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IL-13 induces esophageal remodeling and gene expression by an eosinophil-independent, IL-13R alpha 2-inhibited pathway.

Authors: Zuo, L  Fulkerson, PC  Finkelman, FD  Mingler, M  Fischetti, CA  Blanchard, C  Rothenberg, ME 
Citation: Zuo L, etal., J Immunol. 2010 Jul 1;185(1):660-9. Epub 2010 Jun 11.
Pubmed: (View Article at PubMed) PMID:20543112
DOI: Full-text: DOI:10.4049/jimmunol.1000471

Eosinophilic esophagitis (EE) is an emerging disease associated with both food and respiratory allergy characterized by extensive esophageal tissue remodeling and abnormal esophageal gene expression, including increased IL-13. We investigated the ability of increased airway IL-13 to induce EE-like changes. Mice with pulmonary (but not esophageal) overexpression of IL-13 evidenced esophageal IL-13 accumulation and developed prominent esophageal remodeling with epithelial hyperplasia, angiogenesis, collagen deposition, and increased circumference. IL-13 induced notable changes in esophageal transcripts that overlapped with the human EE esophageal transcriptome. IL-13-induced esophageal eosinophilia was dependent on eotaxin-1 (but not eotaxin-2). However, remodeling occurred independent of eosinophils as demonstrated by eosinophil lineage-deficient, IL-13 transgenic mice. IL-13-induced remodeling was significantly enhanced by IL-13Ralpha2 deletion, indicating an inhibitory effect of IL-13Ralpha2. In the murine system, there was partial overlap between IL-13-induced genes in the lung and esophagus, yet the transcriptomes were divergent at the tissue level. In human esophagus, IL-13 levels correlated with the magnitude of the EE transcriptome. In conclusion, inducible airway expression of IL-13 results in a pattern of esophageal gene expression and extensive tissue remodeling that resembles human EE. Notably, we identified a pathway that induces EE-like changes and is IL-13-driven, eosinophil-independent, and suppressed by IL-13Ralpha2.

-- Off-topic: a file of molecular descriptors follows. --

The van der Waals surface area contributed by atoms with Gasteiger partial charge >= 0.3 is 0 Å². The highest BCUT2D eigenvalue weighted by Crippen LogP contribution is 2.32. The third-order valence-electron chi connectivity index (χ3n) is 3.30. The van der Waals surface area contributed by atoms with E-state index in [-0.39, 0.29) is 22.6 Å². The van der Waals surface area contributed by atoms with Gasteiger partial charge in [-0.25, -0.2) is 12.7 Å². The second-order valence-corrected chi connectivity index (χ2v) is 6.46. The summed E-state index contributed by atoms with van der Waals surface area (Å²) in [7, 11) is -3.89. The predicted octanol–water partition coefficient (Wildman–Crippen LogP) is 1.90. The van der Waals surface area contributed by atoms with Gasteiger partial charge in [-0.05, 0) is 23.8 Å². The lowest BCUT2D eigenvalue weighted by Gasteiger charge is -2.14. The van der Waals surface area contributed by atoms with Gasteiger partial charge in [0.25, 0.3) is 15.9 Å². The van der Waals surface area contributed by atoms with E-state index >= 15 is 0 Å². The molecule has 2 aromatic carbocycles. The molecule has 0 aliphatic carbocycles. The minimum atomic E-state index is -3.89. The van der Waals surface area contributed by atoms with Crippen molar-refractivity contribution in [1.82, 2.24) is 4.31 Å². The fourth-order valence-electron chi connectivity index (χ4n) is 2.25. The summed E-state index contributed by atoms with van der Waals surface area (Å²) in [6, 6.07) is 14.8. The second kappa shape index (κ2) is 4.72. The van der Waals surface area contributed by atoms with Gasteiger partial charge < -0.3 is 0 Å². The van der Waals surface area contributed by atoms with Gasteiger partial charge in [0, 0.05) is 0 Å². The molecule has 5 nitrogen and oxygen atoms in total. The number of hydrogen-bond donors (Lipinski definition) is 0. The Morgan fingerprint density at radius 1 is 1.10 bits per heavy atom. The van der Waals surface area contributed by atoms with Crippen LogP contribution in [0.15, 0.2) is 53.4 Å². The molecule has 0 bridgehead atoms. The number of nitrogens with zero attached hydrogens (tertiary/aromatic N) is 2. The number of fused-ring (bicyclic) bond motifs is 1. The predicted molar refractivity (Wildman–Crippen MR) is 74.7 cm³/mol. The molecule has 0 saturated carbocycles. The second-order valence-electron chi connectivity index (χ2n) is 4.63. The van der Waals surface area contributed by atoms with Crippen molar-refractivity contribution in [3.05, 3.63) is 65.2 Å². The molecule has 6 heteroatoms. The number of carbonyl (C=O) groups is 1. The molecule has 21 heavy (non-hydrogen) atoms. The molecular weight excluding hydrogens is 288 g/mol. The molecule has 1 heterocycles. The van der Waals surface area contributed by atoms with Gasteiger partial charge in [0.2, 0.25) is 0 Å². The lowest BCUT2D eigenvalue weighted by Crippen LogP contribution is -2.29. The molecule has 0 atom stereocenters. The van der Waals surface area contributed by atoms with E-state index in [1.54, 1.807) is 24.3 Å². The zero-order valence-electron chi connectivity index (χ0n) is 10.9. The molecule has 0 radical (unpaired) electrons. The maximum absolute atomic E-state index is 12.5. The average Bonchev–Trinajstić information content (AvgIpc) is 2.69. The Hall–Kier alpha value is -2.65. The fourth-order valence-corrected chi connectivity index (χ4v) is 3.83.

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RGD Object Information
RGD ID: 4145528
Created: 2010-11-09
Species: All species
Last Modified: 2010-11-09
Status: ACTIVE



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RGD is funded by grant HL64541 from the National Heart, Lung, and Blood Institute on behalf of the NIH.